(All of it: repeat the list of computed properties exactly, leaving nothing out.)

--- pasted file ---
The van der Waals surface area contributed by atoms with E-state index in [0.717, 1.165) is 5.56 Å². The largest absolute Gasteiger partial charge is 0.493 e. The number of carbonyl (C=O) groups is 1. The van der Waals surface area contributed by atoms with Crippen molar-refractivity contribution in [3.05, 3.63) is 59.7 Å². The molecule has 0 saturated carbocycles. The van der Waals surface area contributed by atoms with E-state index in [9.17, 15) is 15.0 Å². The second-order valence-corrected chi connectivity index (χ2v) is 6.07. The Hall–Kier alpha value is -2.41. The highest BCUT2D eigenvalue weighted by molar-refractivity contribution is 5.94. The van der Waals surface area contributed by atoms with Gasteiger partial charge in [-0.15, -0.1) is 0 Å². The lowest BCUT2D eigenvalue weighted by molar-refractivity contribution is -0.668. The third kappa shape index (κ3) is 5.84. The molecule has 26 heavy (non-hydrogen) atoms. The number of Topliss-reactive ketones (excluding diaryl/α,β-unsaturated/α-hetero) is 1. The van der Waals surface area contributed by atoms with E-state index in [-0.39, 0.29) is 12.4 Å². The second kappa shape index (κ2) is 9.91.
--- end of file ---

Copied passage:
The van der Waals surface area contributed by atoms with E-state index in [0.717, 1.165) is 5.56 Å². The largest absolute Gasteiger partial charge is 0.493 e. The number of carbonyl (C=O) groups is 1. The van der Waals surface area contributed by atoms with Crippen molar-refractivity contribution in [3.05, 3.63) is 59.7 Å². The molecule has 0 saturated carbocycles. The van der Waals surface area contributed by atoms with E-state index in [9.17, 15) is 15.0 Å². The second-order valence-corrected chi connectivity index (χ2v) is 6.07. The Hall–Kier alpha value is -2.41. The highest BCUT2D eigenvalue weighted by molar-refractivity contribution is 5.94. The van der Waals surface area contributed by atoms with Gasteiger partial charge in [-0.15, -0.1) is 0 Å². The lowest BCUT2D eigenvalue weighted by molar-refractivity contribution is -0.668. The third kappa shape index (κ3) is 5.84. The molecule has 26 heavy (non-hydrogen) atoms. The number of Topliss-reactive ketones (excluding diaryl/α,β-unsaturated/α-hetero) is 1. The van der Waals surface area contributed by atoms with E-state index in [-0.39, 0.29) is 12.4 Å². The second kappa shape index (κ2) is 9.91.